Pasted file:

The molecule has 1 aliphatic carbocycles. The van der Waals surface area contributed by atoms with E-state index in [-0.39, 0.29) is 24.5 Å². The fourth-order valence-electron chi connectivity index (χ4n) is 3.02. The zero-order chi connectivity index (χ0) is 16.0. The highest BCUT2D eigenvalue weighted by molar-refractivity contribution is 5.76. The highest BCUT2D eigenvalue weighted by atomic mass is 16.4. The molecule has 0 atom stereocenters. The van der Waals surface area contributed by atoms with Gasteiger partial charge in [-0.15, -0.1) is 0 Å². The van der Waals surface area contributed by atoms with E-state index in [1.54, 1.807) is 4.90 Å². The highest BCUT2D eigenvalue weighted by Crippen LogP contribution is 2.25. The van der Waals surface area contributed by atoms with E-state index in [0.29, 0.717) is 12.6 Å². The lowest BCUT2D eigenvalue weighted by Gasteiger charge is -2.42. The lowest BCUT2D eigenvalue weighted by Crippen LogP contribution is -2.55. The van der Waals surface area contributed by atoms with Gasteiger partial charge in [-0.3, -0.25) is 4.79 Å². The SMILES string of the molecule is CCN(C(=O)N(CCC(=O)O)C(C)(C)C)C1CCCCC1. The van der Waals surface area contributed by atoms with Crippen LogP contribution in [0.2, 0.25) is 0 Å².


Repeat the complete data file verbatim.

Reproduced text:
The molecule has 1 aliphatic carbocycles. The van der Waals surface area contributed by atoms with E-state index in [-0.39, 0.29) is 24.5 Å². The fourth-order valence-electron chi connectivity index (χ4n) is 3.02. The zero-order chi connectivity index (χ0) is 16.0. The highest BCUT2D eigenvalue weighted by molar-refractivity contribution is 5.76. The highest BCUT2D eigenvalue weighted by atomic mass is 16.4. The molecule has 0 atom stereocenters. The van der Waals surface area contributed by atoms with Gasteiger partial charge in [-0.15, -0.1) is 0 Å². The van der Waals surface area contributed by atoms with E-state index in [1.54, 1.807) is 4.90 Å². The highest BCUT2D eigenvalue weighted by Crippen LogP contribution is 2.25. The van der Waals surface area contributed by atoms with E-state index in [0.29, 0.717) is 12.6 Å². The lowest BCUT2D eigenvalue weighted by Gasteiger charge is -2.42. The lowest BCUT2D eigenvalue weighted by Crippen LogP contribution is -2.55. The van der Waals surface area contributed by atoms with Gasteiger partial charge in [-0.3, -0.25) is 4.79 Å². The SMILES string of the molecule is CCN(C(=O)N(CCC(=O)O)C(C)(C)C)C1CCCCC1. The van der Waals surface area contributed by atoms with Crippen LogP contribution in [0.2, 0.25) is 0 Å².